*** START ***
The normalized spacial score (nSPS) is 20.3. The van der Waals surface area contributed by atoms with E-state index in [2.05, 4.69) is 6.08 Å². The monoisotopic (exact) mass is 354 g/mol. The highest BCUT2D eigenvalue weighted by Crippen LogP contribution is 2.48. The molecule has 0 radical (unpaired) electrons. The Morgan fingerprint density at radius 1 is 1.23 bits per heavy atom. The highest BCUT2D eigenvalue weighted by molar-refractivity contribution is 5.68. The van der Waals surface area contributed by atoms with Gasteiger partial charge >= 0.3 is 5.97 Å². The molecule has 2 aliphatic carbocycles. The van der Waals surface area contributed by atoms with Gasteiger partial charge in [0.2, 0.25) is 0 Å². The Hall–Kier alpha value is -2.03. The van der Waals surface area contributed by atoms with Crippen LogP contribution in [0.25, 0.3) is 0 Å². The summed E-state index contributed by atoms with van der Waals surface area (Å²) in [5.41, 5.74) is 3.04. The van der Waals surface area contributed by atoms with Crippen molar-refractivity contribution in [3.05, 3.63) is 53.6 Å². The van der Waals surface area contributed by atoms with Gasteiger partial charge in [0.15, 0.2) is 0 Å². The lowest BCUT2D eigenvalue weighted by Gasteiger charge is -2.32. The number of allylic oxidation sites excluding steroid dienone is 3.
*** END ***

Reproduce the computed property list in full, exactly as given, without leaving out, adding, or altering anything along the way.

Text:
The normalized spacial score (nSPS) is 20.3. The van der Waals surface area contributed by atoms with E-state index in [2.05, 4.69) is 6.08 Å². The monoisotopic (exact) mass is 354 g/mol. The highest BCUT2D eigenvalue weighted by Crippen LogP contribution is 2.48. The molecule has 0 radical (unpaired) electrons. The Morgan fingerprint density at radius 1 is 1.23 bits per heavy atom. The highest BCUT2D eigenvalue weighted by molar-refractivity contribution is 5.68. The van der Waals surface area contributed by atoms with Gasteiger partial charge >= 0.3 is 5.97 Å². The molecule has 2 aliphatic carbocycles. The van der Waals surface area contributed by atoms with Gasteiger partial charge in [0.2, 0.25) is 0 Å². The Hall–Kier alpha value is -2.03. The van der Waals surface area contributed by atoms with Crippen LogP contribution in [0.25, 0.3) is 0 Å². The summed E-state index contributed by atoms with van der Waals surface area (Å²) in [5.41, 5.74) is 3.04. The van der Waals surface area contributed by atoms with Crippen molar-refractivity contribution in [3.05, 3.63) is 53.6 Å². The van der Waals surface area contributed by atoms with Gasteiger partial charge in [0.15, 0.2) is 0 Å². The lowest BCUT2D eigenvalue weighted by Gasteiger charge is -2.32. The number of allylic oxidation sites excluding steroid dienone is 3.